Showing posts from October, 2019

Luther and the EHV

Now that the EHV is done it seems like a good time to consider the similarity and differences between Luther’s translation practices 500 years ago and ours today (the principles are the same; the circumstances are different). We will use eight terms to discuss key attributes of Luther’s translation project and their application to translation projects today. The eight attributes are: confessional, communicative, creative, comprehensive, contextual, collaborative, continuative, and consequential.   1)     Confessional   “Confessional” Bible translation has reference to the basic presupposition that all true translators brings with them to the task—that they are handling the inspired Word of God. “I hold that a false Christian or a sectarian spirit is unable to give a faithful translation.” Luther believed that the Holy Spirit played a vital role in translation work, and hence “Scripture Alone” ( sola Scriptura ) must be the concrete guide. Although any skilled lingu

Luther was a revolutionary who turned the teaching of the church upside down

Our text for the Festival of the Revolution is recorded in Matthew 11:12.    From the days of John the Baptist until now, the kingdom of heaven has been advancing forcefully and forceful people are seizing it. Sons and Daughters of the Lutheran Revolution, Of all the days since Pentecost, which day has done the most to change the world?   How about July 4, 1776 —the American Revolution, which ushered in a new era of freedom and prosperity?    Or maybe July 14, 1789 —the French Revolution, which was the beginning of the end for the great monarchies of Europe and exposed dark side of many revolutions, the Reign of Terror.   Maybe October 25, 1917 —the Russian Revolution, which led to untold misery and death for millions.   But revolutions don’t actually happen in a single day.   They take time to unfold and develop.   The Industrial Revolution of the 19 th century changed life throughout the world very dramatically.   The Sexual Revolution of the 1960s drastically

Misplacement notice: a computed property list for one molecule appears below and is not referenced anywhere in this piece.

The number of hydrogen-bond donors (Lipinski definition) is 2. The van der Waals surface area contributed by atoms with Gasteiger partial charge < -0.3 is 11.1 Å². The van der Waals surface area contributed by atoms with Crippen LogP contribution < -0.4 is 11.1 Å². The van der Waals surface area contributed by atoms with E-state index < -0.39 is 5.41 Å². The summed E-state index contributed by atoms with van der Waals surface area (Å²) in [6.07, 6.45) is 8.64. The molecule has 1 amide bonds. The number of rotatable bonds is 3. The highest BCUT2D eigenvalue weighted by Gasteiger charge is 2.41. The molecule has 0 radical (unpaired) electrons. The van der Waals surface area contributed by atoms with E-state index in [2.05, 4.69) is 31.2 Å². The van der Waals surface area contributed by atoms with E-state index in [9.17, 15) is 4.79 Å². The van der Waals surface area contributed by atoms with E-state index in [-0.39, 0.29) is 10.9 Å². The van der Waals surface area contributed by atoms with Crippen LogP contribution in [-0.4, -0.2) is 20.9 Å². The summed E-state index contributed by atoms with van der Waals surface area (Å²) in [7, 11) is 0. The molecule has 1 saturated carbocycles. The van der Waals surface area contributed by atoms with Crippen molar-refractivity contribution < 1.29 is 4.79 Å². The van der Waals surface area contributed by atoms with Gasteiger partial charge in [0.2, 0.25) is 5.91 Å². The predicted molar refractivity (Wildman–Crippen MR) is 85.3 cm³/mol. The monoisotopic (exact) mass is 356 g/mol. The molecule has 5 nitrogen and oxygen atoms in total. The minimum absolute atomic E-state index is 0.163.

The Doxology

Luke 16:19–31 19 “There was a rich man who was dressed in purple and fine linen, living in luxury every day. 20 A beggar named Lazarus had been laid at his gate. Lazarus was covered with sores and 21 longed to be fed with what fell from the rich man’s table. Besides this, the dogs also came and licked his sores. 22 Eventually the beggar died, and the angels carried him to Abraham’s side. The rich man also died and was buried. 23 In hell, where he was in torment, he lifted up his eyes and saw Abraham far away and Lazarus at his side. 24 He called out and said, ‘Father Abraham, have mercy on me! Send Lazarus to dip the tip of his finger in water and cool my tongue, because I am in misery in this flame.’ 25 “But Abraham said, ‘Son, remember that in your lifetime you received your good things, and Lazarus received bad things. But now he is comforted here, and you are in misery. 26 Besides all this, a great chasm has been set in place between us and you, so that those who want to cross

How Much Can God Invest in You

There’s a section of the newspaper that intrigues me – and at the same time baffles me. It’s in the Business section. I happen to have a copy with me. When I scan over all these little numbers, I’m amazed that someone can analyze exactly what’s going on. I know the numbers represent stock prices for various companies. They show if the value of the stock is going up and down. But what company should you invest in? That’s the big, baffling question, isn’t it? If you could figure that out, you’d be set. Many people go to investment specialists or money manager to help them translate those numbers into wise investments. That might sound like an odd way to start a sermon. But I bring it up because all of us in life are investors. Maybe you don’t own stock in a company like Apple or Case Tractors, but you invest your resources into something. Maybe it’s your home, your car, your child’s education fund? Maybe you invest in yourself, you eat well and exercise? Whatever the case, how y